‘Erased by Time and Blockbusters: Ron Weasley’

Emily Asher-Perrin writes in her ‘Erased by Time and Blockbusters: The Cautionary Tale of Ron Weasley‘ that the Harry Potter films have turned fandom against Harry’s best mate — and this in direct correspondence and causal line with the films departing from, distorting, and dreadfully inverting the role Ron plays in the books. She makes a more than cogent case.

I’ll make three observations along with this note to urge you to read the whole piece.

(1) Movie making from a story that was originally a short novel or screen play is necessarily a destructive act. Creative, too, after a fashion, but only in so much as blowing up a house and then re-building it with occasional reference to photographs or blueprints of the original is also ‘creative.’

(2) Serious Readers who have seen the films more than once, as a rule to which there are very few exceptions, have had their experience of the stories altered. Much in the sense that the emasculation or neutering of a dog is called ‘being altered.’

(3) The degree to which story is experienced and cherished in postmodern times as a cinema experience above all others — and without regard for what this treatment, a dumbing down to spoon-fed sense perception images from a work demanding creative imagination, does to the oral/aural as well as the reading experiences — is a measure of the imbecility of our age.

I wish I could write these points from a high mountain of separation from the phenomenon I am describing, as someone living apart from and above the tragedy  of screened images and the loss of imagined story via hijacking and brain-wipe. Articles like ‘Erased by Time and Blockbuster’ only remind me, however, how severely my life of reading has been diminished, even erased by my upbringing before boob tube and silver screen.

I haven’t seen the adaptation of Catching Fire yet, though I almost went last night. God allowing, I’ll spend the time re-reading the book instead, in resistance to the undertow of our anti-imaginative age. Hat tip to Louise!

Post-post it note: Thanks in advance for not consoling or patronizing me with assurances that I am over reacting to one screen writer’s poor choices and misinterpretation of character. I don’t want to participate in the denial of our historical period any more than I must. You, of course, are free to believe what you will. Or are we really?


  1. I read that fantastic article yesterday and I loved it. As to Catching Fire – the film actually did the books a tiny bit of justice. They even raised my opinion of Johanna. Did it ruin my perception of the book? I don’t know, since I haven’t re-read after watching the movie. But Catching Fire can’t even be compared to the original movie in terms of its faithfulness.

  2. Excellent article from Asher-Perrin: I was never big on the films (I only saw them in DVD format and fell asleep watching a couple of them!), but I did not fully appreciate how Ron’s real character and strengths were erased. Ron really was the heart of the trio. While Asher-Perrin may be technically right in saying that Harry is our avatar, Ron is the hero that most of us can emulate. After all, how many of us are marked as ‘the chosen one’ at birth, the one who will save the wizarding world; how many of us are as brilliant as Hermione, first in darn near everything?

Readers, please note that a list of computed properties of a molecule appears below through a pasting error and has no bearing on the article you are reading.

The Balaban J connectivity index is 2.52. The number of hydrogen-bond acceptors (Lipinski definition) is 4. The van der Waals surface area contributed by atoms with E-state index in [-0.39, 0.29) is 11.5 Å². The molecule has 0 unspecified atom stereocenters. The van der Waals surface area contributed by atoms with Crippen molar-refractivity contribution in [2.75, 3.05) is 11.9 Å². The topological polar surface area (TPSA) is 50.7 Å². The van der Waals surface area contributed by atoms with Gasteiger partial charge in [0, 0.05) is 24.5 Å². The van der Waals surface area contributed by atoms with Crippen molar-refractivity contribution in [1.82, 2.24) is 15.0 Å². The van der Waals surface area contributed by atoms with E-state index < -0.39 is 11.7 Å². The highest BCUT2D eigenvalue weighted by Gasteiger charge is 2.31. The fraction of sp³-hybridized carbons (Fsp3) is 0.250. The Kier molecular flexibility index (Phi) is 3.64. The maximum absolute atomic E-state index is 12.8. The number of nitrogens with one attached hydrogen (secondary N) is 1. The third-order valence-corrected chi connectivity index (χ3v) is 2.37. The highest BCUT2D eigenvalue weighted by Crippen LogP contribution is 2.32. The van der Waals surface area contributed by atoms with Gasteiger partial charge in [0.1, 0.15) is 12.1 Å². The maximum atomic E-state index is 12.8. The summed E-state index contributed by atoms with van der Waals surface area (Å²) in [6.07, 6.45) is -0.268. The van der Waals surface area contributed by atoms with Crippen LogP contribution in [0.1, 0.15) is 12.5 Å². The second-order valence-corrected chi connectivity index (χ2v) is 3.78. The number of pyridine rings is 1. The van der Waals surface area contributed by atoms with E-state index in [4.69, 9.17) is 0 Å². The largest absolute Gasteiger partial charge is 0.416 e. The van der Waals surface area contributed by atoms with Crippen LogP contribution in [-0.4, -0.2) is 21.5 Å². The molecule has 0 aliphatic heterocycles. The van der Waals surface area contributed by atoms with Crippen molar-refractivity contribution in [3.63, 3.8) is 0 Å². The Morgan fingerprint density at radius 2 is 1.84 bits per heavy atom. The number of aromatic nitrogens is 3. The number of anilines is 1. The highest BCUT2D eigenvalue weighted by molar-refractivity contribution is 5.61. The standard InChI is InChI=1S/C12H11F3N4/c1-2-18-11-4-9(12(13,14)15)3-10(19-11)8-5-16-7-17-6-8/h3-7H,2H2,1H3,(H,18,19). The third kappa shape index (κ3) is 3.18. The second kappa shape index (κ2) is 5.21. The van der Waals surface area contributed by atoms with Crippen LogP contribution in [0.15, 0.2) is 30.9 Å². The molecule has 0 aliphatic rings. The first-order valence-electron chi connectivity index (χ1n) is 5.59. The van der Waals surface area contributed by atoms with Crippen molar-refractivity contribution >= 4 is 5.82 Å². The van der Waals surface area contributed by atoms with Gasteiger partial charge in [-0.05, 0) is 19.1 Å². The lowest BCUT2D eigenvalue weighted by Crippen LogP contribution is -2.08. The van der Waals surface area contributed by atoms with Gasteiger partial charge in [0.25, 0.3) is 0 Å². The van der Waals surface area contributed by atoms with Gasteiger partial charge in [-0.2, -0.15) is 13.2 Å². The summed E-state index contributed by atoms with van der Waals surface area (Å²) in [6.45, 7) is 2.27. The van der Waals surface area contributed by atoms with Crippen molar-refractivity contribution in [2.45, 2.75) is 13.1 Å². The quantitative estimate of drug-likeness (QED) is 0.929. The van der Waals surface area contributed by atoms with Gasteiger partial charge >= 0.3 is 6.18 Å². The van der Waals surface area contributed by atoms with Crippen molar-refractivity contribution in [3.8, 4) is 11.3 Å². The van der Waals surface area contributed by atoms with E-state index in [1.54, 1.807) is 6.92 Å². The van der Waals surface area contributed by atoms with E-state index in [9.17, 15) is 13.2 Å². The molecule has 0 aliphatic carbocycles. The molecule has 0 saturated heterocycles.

But Ron is Everyman: it’s never easy for him, but he learns to tame his jealousy and inferiority. Again and again, from the first book to the last, Ron triumphs over these two (very common) character flaws with courage and grace. Ron’s overarching strengths are selflessness, loyalty, loving kindness, generosity, commonsense, and humor. He has the kind of people skills and human instincts that are hard to develop outside of a large, warm family, and he is truly both Arthur and Molly’s son.

  3. A very interesting read, especially in light of the current “backlash” against Ron, this time following JKR’s comments (sigh) that Hermione “should” have ended up with Harry. Makes you wonder if JKR herself has been unduly influenced by the movie versions! (And I don’t just mean that facetiously…note that the comments she makes about Ron and Hermione come in the context of being interviewed by none other than Emma Watson.)

  4. The HP films are awful things, barely comprehensible to folks who have not read the books (I cannot tell you how many times I have had to explain things to family members unacquainted with the series). They are of poor quality, even as stand-alone cinema.

    Rupert Grint did well with the material he was given, but it is shoddy material indeed. I am saddened that JKR is not confident in her final product because of the film franchise. If they were to remake the series as a TV show in the future, I would not object.

  5. You so speak the truth. the movies emasculated Ron, right from the first one, just so they could squeeze in more “grrrrrl power” time with Hermione. In the books, it was Ron who snapped Hermione out of her hysterical panic with the Devil’s Snare and reminded her she had a WAND and could BURN it— in the movie, the scene was rewritten with RON panicking and shrieking like a schoolgirl. And every movie after that he got dumber, and more whiny and cowardly.

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